Learn Cookie From Chrome 80 Samesite
Chrome 80 enable a new flag by default, SameSite. Although revert this change later.
Let’s start with some concepts.
- Cookie Setter
- Cookie Keeper
- Cookie Sender
- Cookie Reader
- Cookie Origin
Cookie can be set by either Web Server or Front-end codes.
When request for
GET /index.html HTTP/1.1, the Web Server can send this back:
Content-type: text/html Set-Cookie: sessionToken=abc123; Expires=Wed, 09 Jun 2021 10:18:14 GMT
Then cookie with key
sessionToken will be set on the client browser side.
Cookie is kept and only kept by browser. Thus the cookie can be accessed and kept among different web pages, after restart the brower.
Cookie is sent by and only by browser.
You shouldn’t and can’t sepcify the cookie you want to send using the front-end codes.^1
Browser is the gate-keeper, safe-guard of the cookie!
Cookie is usually read/used by Web Server or front-end codes.
Web Server use line like
request.cookies.get() to read the cookie sent by the client browser.
On the front-end, JS code can read the
cookie from the current
document.location is where the JS code is running at, aka the URL shown on the address bar. (Except for
IFrame and cookie with
Orgin, as a namespacing strategy, happens on both Web Server and client browser sides.
Set Within The Specific Orgin
On the browser sides, there are two kinds of cookies, first-party and third-party cookies.
Cookies that match the domain of the current site, i.e. what’s displayed in the browser’s address bar, are referred to as first-party cookies. Similarly, cookies from domains other than the current site are referred to as third-party cookies.
For example, if the user requests
http://example.com/index.html and return is,
<!-- http://example.com/index.html --> <html> ... <img src="http://cdn.com/cat.png" /> <ul id="list-of-books"></ul> ... <script> ... response = AJAX_REQUEST_FOR("https://example.com/books"); document.getElementById.innerHTML=FORMAT(response); ... </script> </html>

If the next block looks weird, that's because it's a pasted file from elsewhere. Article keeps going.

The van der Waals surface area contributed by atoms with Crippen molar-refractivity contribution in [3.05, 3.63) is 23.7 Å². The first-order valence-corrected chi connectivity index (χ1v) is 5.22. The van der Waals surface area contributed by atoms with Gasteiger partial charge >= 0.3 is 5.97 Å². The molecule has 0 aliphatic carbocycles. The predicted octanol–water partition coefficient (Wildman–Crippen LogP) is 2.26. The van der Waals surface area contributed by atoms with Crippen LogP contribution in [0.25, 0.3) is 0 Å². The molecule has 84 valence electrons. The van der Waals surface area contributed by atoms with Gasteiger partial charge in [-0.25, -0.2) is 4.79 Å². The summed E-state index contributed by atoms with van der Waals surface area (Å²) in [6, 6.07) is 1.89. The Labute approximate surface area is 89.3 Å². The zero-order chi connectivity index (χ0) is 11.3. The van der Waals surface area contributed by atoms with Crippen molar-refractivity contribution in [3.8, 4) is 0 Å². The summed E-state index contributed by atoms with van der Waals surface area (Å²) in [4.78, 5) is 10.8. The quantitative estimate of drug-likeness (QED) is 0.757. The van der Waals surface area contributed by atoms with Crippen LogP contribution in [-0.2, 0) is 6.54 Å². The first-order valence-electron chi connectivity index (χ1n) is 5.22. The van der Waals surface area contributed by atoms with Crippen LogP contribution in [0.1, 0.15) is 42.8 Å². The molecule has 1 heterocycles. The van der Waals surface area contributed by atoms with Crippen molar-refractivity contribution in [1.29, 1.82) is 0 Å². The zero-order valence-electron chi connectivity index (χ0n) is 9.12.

If all three web servers on
https://example.com response with
Set-Cookie: token=xxx header,
- For Orgin
http://example.com, browser received, set and kept a cookie
- For Orgin
http://cdn.com, browser received, set and kept a cookie
- For Orgin
https://example.com, browser received, set and kept a cookie
https: for the same domain actually belongs to different origin,
An origin is defined as a combination of URI scheme, host name, and port number.
https://example.com are different origin because of two differences,
- URI differs at the beginning, as
URI[0:5] == "http:" or "https"
- TCP connection is to
Send Within The Specific Orgin
Let’s say, when user refresh this page, (with cache disabled), the browser sends requests, (shown in curl grammer),
curl -b 'token=abc' http://example.com
curl -b 'token=cute' http://cdn.com/cat.png
curl -b 'token=123' https://example.com/books
So we can see that browser only send the cookie corresponding to the request origin, regardless the fact that the current
document.location == http://example.com.
Say on another page,
http://example99.com/index.html is also using the cute image on
http://cdn.com/cat.png, browser will also send the
token=cute with the request happens on that page.
If a cookie’s
Pathattributes are not specified by the server, they default to the domain and path of the resource that was requested.
For example, if the Web Server response to
Domain set, the request for
sessionToken=abc123 will NOT be sent.
If the response is,
Set-Cookie: sessionToken=abc123; Domain=.example.com;
the cookie will be sent.
The prepending dot
"."example.comis optional in recent standards, but can be added for compatibility.
Let’s explain the following topics using the concepts introduced above.
Samesite Policy Enabled By Default In Chrome 80
site terminology in the